Monday, May 24, 2010

Visiting Arlington

Nearly everyone has someone famous in their family tree that they will claim in opportune moments.  In my family that person is Robert E. Lee ( you thought I was going to say Howie Dorough from the Backstreet Boys didn't you? :) ) Granted he's like my great, great, great, great Uncle, but still, it's pretty cool.  Now, apparently my degree in History failed me because it was only recently that I learned Arlington National Cemetary was established on Robert E. Lee's former plantation.  So, one my recent trip to Washington DC I made it a point to visit the cemetery.

      The day we went was cloudy, the threat of rain always on the horizon, so we carried umbrellas with us.  The area was suprisingly crowded.  Lines of highschool students shuffeled up the walkways while tourists piled onto trams, forgoing to element of exercise that comes from walking the hills of the area. We walked along, stopping to take photos of the picturesque white headstones lining their way up the hills.  As I read the names and dates on the headstones I began to imagine their lives.  Some where long, some were short.  Some died as far back as the civil war, others much more recently.  Some were even joined by their wives.  The farther up the hill you walked the headstones changed from simple, white to the larger, heavier, and more elaborate headstones of higher officers.
   At the base of a grassy hill sat the presidential memorial for John F. Kennedy. Buried with his wife, baby daughter and baby son, an eternal flame marked their memory.  A little to the left, stood a solitary white cross, a marker in the memory of Robert Kennedy, and at the far end of the lawn another, much newer white cross commemerated Ted Kennedy.
    We walked farther up the hill and came to a path that would take us to the towering Arlington Mansion.  As I looked on the enormous beige colomns I couldn't help but be amazed.  It was huge!  It was a size of house I would expect much more today, not 150 years ago.  You were allowed to go inside and tour the mansion, but a large tour group encraching upon the door led us to forgo that option.  Instead we turned around and took in the view.  Beyond the grave of Pierre Charles L'Enfant the city of Washington DC, which he designed, and the monuments of the National Mall stood out in the distance.  It's a truely beautiful view. I could stare at it for hours.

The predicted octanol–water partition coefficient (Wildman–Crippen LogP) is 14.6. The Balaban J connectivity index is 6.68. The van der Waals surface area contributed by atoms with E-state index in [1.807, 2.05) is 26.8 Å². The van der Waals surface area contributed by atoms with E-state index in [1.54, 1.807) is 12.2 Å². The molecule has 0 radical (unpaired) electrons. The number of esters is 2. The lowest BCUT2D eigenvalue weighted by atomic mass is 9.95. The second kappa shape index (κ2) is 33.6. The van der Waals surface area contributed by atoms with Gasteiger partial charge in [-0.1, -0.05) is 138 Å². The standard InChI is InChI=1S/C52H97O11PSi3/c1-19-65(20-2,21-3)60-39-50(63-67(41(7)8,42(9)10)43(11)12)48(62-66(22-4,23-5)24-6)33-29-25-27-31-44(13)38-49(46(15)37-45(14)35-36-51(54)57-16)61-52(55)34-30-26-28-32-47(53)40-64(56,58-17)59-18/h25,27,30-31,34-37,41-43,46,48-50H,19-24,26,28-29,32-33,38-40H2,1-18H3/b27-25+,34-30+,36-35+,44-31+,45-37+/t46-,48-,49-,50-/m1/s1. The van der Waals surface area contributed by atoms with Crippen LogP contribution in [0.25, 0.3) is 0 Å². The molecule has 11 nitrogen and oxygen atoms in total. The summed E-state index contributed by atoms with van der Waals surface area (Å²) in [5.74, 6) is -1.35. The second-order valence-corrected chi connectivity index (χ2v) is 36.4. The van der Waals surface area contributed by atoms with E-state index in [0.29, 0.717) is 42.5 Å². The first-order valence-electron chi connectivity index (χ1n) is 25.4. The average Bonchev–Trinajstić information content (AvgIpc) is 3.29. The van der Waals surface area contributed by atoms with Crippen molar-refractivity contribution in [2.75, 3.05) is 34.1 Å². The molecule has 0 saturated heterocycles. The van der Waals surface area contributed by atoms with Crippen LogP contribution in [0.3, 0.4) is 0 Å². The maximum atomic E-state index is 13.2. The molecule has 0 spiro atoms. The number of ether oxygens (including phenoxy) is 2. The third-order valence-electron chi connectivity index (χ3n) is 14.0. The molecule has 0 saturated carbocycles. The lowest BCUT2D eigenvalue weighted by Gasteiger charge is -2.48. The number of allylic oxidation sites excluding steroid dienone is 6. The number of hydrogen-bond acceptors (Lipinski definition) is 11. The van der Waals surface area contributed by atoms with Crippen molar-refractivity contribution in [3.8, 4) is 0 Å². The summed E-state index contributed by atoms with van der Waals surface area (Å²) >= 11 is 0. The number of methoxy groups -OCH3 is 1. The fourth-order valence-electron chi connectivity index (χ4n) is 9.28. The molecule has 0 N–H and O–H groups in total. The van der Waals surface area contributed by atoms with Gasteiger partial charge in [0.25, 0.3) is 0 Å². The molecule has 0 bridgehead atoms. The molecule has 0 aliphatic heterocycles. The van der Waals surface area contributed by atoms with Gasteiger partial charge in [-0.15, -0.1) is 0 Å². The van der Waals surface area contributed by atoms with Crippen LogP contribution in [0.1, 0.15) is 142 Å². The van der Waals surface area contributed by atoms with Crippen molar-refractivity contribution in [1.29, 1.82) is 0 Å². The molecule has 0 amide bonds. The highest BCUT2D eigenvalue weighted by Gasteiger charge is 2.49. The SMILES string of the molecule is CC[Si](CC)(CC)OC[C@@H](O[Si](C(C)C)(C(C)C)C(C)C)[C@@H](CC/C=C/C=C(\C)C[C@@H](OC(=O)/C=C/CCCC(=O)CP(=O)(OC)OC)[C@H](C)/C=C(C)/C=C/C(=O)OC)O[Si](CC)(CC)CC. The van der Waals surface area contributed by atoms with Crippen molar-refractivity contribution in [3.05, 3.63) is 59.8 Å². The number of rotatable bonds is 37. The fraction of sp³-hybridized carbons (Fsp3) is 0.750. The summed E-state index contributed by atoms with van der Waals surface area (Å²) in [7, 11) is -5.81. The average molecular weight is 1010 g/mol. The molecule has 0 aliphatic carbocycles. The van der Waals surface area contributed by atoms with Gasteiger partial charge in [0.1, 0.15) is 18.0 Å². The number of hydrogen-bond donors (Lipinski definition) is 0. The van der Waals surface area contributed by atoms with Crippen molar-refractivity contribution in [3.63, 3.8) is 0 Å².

Down the hill and up another we came to the infamous Tomb of the Unknown soldier.  A huge crowd had gathered for what we thought was the changing of the guard.  As we approached a soldier began to shout "the ceremony you are about to see has been in place for more than 200 years."  Oooooh, this could be interesting.  With percise steps and heel clicking reminicent of Dorthy in "The Wizard of Oz," he walked to the side of the carpet, picked up a flower wreath and placed it in front of the center of the tomb.  Then four others, in formation walked out and stood in front of the wreath.  We were then instructed to place our hand over our hearts as another soldier played Tapps.  With more precise steps and heel clicking they all exited, only to return a few moments later with a new wreath.  I turned to my friend Monica, a DC native who had been to Arlington several times before, to ask if that was the changing of the guard, because it sure didn't seem like it to me.  She got a suprised look on her face and informed me she had never seen this ceremony before.  It was as new to her as it was to me.  After the second flower wreath ceremony things seemed to be over.  A different guard took his place on the carpet, and with great detail marched from one side to to other, switching his gun from shoulder to shoulder on precise counts.  At one point a woman must have tried to step over the rail to get a better picture because the guard stepped out of his postition and shouted "Mam! Please stay on the other side of the guard rail," and he stayed there until she was back in her place.  If I had been that woman I would have peed my pants.  I was startled enough and I was totally in the clear.
    After the guard had been doing his duty for around 8 minutes the real changing of the guard began.  There was a lot of shouting, gun inspecting and marching.  Several minutes later a new guard had taken his place on the carpet and we decided to make our exit.

Arlington doesn't offer the thrills of an amusement park, the excitement of a live show, or even the satisfaction of a good restaurant.  Instead from a visit to Arlington you are able to gain an understanding of where our country has come from and of some of the people who helped us get here.  You are also able to play a part in celebrating the memories of these men and women, whether they were a President or a Private, each headstone has hopes, dreams, and a story attached to it, in turn offering so much for us to learn.

1 comment:

jaredstorer said...

So funny, cause my great great great grandfathers cousin was Ulysses S. Grant... who as you know defeated Lee in the Civil War. :) To his credit though, Lee was always described as being the superior General.